In a decision that could turn the political fortunes of the ruling Bharatiya Janata Party, the Union Cabinet, chaired by Prime Minister Narendra Modi, on Wednesday approved a constitution amendment bill that seeks to grant tribal status to the Hattee community living in the Trans-Giri region of Himachal Pradesh’s Sirmaur district.
After the Bill becomes an Act, the community, which has a strength of around 3 lakh, will be able to derive benefits meant for Scheduled Tribes under existing government schemes such as post-matric scholarship, national overseas scholarship, national fellowship, top-class education, concessional loans from the National Scheduled Tribes Finance and Development Corporation. They will also be entitled to reservation in services and admission to educational institutions.
The Hattee population is spread across four of five segments in Sirmaur district, and comprises around 50% of the district’s population. At present, the BJP has three legislators in Pachhad , Nahan and Paonta Sahib, while Congress represents two assembly segments Shillai and Renuka.
Union Information and Broadcasting Minister Anurag Thakur, who addressed the media after the Cabinet briefing, expressed his gratitude to Prime Minister Narendra Modi and Union tribal affairs minister Arjun Munda for fulfilling the long-pending demand of the people of Sirmaur. “The Hattee Community of Sirmaur had been demanding ST status for at least 50 years. They had been demanding tribal status on the basis of their community members in the Jaunsar region of Uttrakhand , who share the same language and culture, being included in the list of STs.”
Chief minister Jai Ram Thakur and state BJP chief Suresh Kashyap hailed the Union’s decision as ‘historic’. “The decision will go a long way in preserving the rich culture and traditions of the area and accelerate the pace of development,” the CM said, adding that he had been urging the central leadership to take the decision since he came into power.
A long-drawn battle
It was in 1967 that the Hattees of Uttarakhand were granted tribal status, after which members of the community in Himachal Pradesh also demanded the same status. In 1992, the government conducted a survey to assess the socio-economic condition of the Hattee people. Based on the survey, the state government asked the Centre to categorise inhabitants of the Trans Giri area, comprising 154 panchayats, and the Dodra Kwar in Rohru as Scheduled Tribes. In 2005, the state government sent a proposal to the central government for granting tribal status to the Hattee community, but the UPA government rejected it.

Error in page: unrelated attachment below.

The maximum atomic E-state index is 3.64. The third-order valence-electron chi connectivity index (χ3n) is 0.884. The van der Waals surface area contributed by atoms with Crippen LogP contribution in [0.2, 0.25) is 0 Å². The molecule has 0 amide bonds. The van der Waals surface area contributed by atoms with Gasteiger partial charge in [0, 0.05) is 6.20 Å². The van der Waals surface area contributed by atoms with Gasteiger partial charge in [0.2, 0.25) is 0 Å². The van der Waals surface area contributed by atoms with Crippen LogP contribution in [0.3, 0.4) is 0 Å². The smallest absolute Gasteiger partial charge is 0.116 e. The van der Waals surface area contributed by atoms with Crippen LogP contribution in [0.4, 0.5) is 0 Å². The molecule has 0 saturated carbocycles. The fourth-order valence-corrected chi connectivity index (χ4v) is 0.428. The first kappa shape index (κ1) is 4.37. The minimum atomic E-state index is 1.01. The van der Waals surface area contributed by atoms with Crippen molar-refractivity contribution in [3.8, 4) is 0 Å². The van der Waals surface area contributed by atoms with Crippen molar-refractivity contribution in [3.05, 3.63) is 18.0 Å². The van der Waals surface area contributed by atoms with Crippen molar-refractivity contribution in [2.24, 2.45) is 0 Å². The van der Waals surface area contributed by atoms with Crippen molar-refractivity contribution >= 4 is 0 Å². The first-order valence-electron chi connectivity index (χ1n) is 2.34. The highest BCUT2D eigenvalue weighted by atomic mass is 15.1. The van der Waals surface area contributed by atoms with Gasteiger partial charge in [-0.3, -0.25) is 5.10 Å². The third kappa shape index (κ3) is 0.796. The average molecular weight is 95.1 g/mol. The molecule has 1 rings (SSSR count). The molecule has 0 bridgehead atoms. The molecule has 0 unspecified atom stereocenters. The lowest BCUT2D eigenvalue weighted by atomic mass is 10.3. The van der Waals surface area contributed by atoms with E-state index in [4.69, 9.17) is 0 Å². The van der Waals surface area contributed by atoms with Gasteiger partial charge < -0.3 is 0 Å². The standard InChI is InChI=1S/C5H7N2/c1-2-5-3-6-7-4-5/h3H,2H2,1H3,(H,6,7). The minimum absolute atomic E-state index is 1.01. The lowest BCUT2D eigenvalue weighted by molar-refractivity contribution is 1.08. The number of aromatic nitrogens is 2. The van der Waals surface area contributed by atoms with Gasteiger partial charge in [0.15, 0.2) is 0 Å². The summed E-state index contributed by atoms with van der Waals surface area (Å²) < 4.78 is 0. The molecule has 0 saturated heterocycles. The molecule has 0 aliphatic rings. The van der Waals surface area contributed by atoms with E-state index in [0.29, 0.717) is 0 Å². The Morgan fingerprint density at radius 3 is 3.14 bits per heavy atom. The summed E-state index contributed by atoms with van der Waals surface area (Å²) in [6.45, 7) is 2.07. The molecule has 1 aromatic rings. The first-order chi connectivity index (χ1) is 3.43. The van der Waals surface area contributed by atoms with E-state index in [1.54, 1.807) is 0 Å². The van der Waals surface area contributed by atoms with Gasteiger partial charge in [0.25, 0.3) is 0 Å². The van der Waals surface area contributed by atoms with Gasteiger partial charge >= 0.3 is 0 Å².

The Prem Kumar Dhumal government had also redrawn the report on granting tribal status to the Hattee community. A delegation led by the then Shimla MP Virender Kashyap had met Prime Minister Narendra Modi in New Delhi.
In 2014, the government had asked the department of tribal studies in Himachal Pradesh University to conduct ethnographic studies and two years later, in 2016, the state government headed by Virbhadra Singh moved the Hattees’ case to the Centre for granting tribal status to inhabitants of the Trans-Giri region and Dodra-Kwar in Rohru.
In 2018, the tribal affairs ministry wrote back saying that details provided in the ethnography report about the Hattee were not sufficient. A delegation led by the then Shimla MP Virender Kashyap met Prime Minister Narendra Modi in New Delhi. CM Jai Ram Thakur raised the issue before Union home minister Amit Shah and the tribal affairs minister. BJP state president and MP Suresh Kashyap had also met registrar general of India (RGI) Vivek Joshi in Delhi and raise demand for giving tribal status to the community. Kashyap had also met Union minister Arjun Munda regarding the demand.
Recently, Mandi Lok Sabha member Pratibha Singh had also raised the issue in Parliament.
Who are the Hattees?
The Hattee community, which has around 3 lakh members, lives in difficult conditions across the Giri River. They are spread across four of five segments in Sirmaur district.
Why were they demanding tribal status?
Ever since members of their community living in the Jaunsar and Babbar areas of Uttarakhand, who share the same language and culture were granted tribal status in 1967, the community members in Himachal Pradesh have been demanding the same.